Bitcoin Forks: What You Need to Know

Bitcoin | 22.11.2021
3 minut(es) read
Bitcoin is the largest cryptocurrency, and consequently its blockchain has experienced the most significant number of forks and clones. As of April 2021, about a dozen coins and more than a hundred alternative clone projects have been created as a result of a Bitcoin fork, with only a few being used and of any value whatsoever.

Bitcoin Cash

Bitcoin Cash (BCH) is the main and most famous Bitcoin fork. The split occurred on August 1, 2017. The reason was the disagreement within a small part of the Bitcoin community. The community decided to implement the SegWit2x protocol and increase the block size to 2 megabytes. They agreed to leave the algorithms unchanged but increase the block size to 8 megabytes. This solved the Bitcoin scalability problem, which is about BTC not being capable of processing more than 7 transactions per second. In comparison, BCH can process 61 transactions per second. In addition to transaction processing speed, the cost of the commission has also been significantly reduced.

The last common block was generated under the number 478558, then the chain split. All BTC holders who wished to move to the new system received the same balance in BCH. As of April 2021, it is the largest Bitcoin fork. Bitcoin Cash has a total capitalization of around $11 billion and a value per token of $550.

Interestingly, this is the only fork that has also had a fork – Bitcoin Satoshi Vision (BSV) emerged in November 2018. BSV is currently trading at $250 and has a total capitalization of $5 billion. 

Bitcoin Gold 

Almost following BCH with the main Bitcoin chain, another fork occurred. The new coin was called Bitcoin Gold (BTG). This time, the purpose of the fork was to increase decentralization, since at that time, most of the network’s computing power was controlled by huge mining pools concentrated in China. To this end, the mining algorithm was refined so that both owners of specialized ASIC devices and owners of regular graphics processing units (GPUs) could participate in the process.

Bitcoin Forks: What You Need to Know

The fork took place on October 24, 2017 at block height 491407. In 2018 and 2020, the network suffered a 51% attack, but the developers managed to fix the vulnerabilities both times and kept BTG afloat. Today, Bitcoin Gold has a total capitalization of around $750 million and trades on exchanges at about $40 per unit.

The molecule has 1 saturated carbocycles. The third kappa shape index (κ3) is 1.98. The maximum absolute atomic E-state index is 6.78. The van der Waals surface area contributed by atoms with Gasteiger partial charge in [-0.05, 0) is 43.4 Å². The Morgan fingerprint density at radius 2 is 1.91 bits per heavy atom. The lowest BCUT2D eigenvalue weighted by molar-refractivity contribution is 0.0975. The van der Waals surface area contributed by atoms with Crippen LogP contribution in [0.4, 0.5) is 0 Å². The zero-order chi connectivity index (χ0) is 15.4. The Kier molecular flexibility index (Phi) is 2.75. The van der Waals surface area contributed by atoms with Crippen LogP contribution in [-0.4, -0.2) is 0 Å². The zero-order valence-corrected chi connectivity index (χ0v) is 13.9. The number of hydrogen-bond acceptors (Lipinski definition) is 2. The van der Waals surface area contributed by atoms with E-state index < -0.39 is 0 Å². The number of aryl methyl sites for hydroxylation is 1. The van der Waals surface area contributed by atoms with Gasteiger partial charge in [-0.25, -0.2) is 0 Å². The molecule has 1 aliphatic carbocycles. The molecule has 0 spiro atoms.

Bitcoin Diamond

Another fork of the original Bitcoin took place on November 24, 2017 at block height 495866. It was called Bitcoin Diamond (BCD). The goal of this fork was to improve privacy and lower transaction costs. The SHA-256 algorithm was used for this purpose, and the total supply was increased tenfold. The block size was also increased to 8 megabytes to process more transactions.

Nowadays, the total capitalization of BCD is about $240 million and it trades around $1 per unit.

More Bitcoin Forks and Clones

There are other forks and clones of Bitcoin represented on the exchange. All of them were supposed to improve the original brainchild of Satoshi Nakamoto. However, in practice, those improvements were not appreciated by users. This can be seen in the modest gains of most Bitcoin forks and clones.

Some are slightly more popular and even have some capitalization (Bitcoin Atom, Bitcoin Interest, Bitcoin Private, Lightning Bitcoin, etc.). Others have no capitalization at all and are traded on exchanges at rock-bottom prices:

  • BitcoinX
  • United Bitcoin 
  • Super Bitcoin 
  • Bitcoin God 
  • BitCore 
  • CLAMs 
  • MicroBitcoin, etc.

Even more forks and clones have completely fallen out of use, failing to prove any value for users.

Not a Bitcoin Fork

There is an opinion that Litecoin is a fork of Bitcoin. It is a misconception. 

The fact that Litecoin was initially based on the same technologies as Bitcoin does not make it a fork. Litecoin is an independent cryptocurrency with the original blockchain, while a fork is an offshoot in the Bitcoin blockchain. The same misconception often applies to other blockchain projects based on Bitcoin technologies, including Namecoin, Primecoin, etc.

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